In 2007, Copenhagen firm Gehl Architects wrote a report for the city of Sydney evaluating public spaces, which specifically highlighted the Australian phenomenon of prioritising motor vehicles at street intersections:

Push buttons are a widespread phenomenon all over Australia and in Sydney, where all crossings are supplied with push buttons. The installation of push buttons is part of State Government law. Here you have to apply to cross the street and if you press the button in time the digital device will give you between 7 and 10 seconds of green light to step off the kerb, before the lights start to flash red to tell you to finish walking across the road. Red periods are long, often lasting between 60 and 90 seconds. This system takes the elderly, children and people with disabilities hostages since they will often not be capable of moving across the streets at the pace needed. It also sends a clear signal that cars have higher priority than people.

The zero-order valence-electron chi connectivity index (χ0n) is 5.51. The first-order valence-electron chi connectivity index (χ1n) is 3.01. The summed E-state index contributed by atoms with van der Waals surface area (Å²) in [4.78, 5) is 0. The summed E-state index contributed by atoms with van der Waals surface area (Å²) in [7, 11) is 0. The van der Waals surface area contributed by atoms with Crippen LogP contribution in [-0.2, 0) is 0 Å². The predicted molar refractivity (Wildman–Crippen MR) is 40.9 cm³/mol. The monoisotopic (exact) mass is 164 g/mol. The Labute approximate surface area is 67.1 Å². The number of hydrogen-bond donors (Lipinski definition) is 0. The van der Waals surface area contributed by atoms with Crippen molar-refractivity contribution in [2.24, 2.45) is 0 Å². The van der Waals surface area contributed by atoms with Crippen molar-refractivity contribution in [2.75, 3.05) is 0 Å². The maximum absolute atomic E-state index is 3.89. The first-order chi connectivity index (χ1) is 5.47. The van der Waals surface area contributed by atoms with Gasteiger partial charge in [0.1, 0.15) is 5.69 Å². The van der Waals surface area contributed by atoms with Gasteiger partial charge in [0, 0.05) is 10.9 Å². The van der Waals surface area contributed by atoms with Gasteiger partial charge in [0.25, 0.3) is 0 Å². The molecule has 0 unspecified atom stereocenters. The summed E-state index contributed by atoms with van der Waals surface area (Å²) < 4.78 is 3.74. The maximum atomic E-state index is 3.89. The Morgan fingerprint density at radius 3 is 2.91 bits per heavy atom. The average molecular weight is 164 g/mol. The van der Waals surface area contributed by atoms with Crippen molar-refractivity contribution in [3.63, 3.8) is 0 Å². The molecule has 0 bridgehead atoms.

Sydney – Public Space Public Life, 2007, Gehl Architects

TfNSW removing automatic operation

On Friday the 16th of December, Transport for NSW announced:

From mid-December 2022 Transport for NSW is removing the push button hard covers but maintaining the automation of pedestrian crossings at traffic signals during daytime hours. This is to reduce overnight noise for local residents and allow for more efficient intersection operation for all users when activity is low.

TfNSW Argument 1: More efficient intersection operation

Requiring manual pedestrian button operation does improve intersection operation for cars at the expense of all other modes.

However, car traffic volumes are lowest at nighttime and congestion is decreased, so intersection efficiently does not need to be ruthlessly prioritised at those hours.

Remember, the TfNSW Future Transport Strategy states (page 9):

We will focus on getting more out of our existing investments, by reallocating road space to more efficient modes of transport like buses, walking, cycling and micromobility devices.


Our vision for transport in NSW “We will stabilise traffic levels in Greater Sydney to improve productivity and manage congestion, ensuring we accommodate growth without sacrificing quality of life.”

So we now have in writing that TfNSW say that they are no longer prioritising traffic volumes at the expense of all else.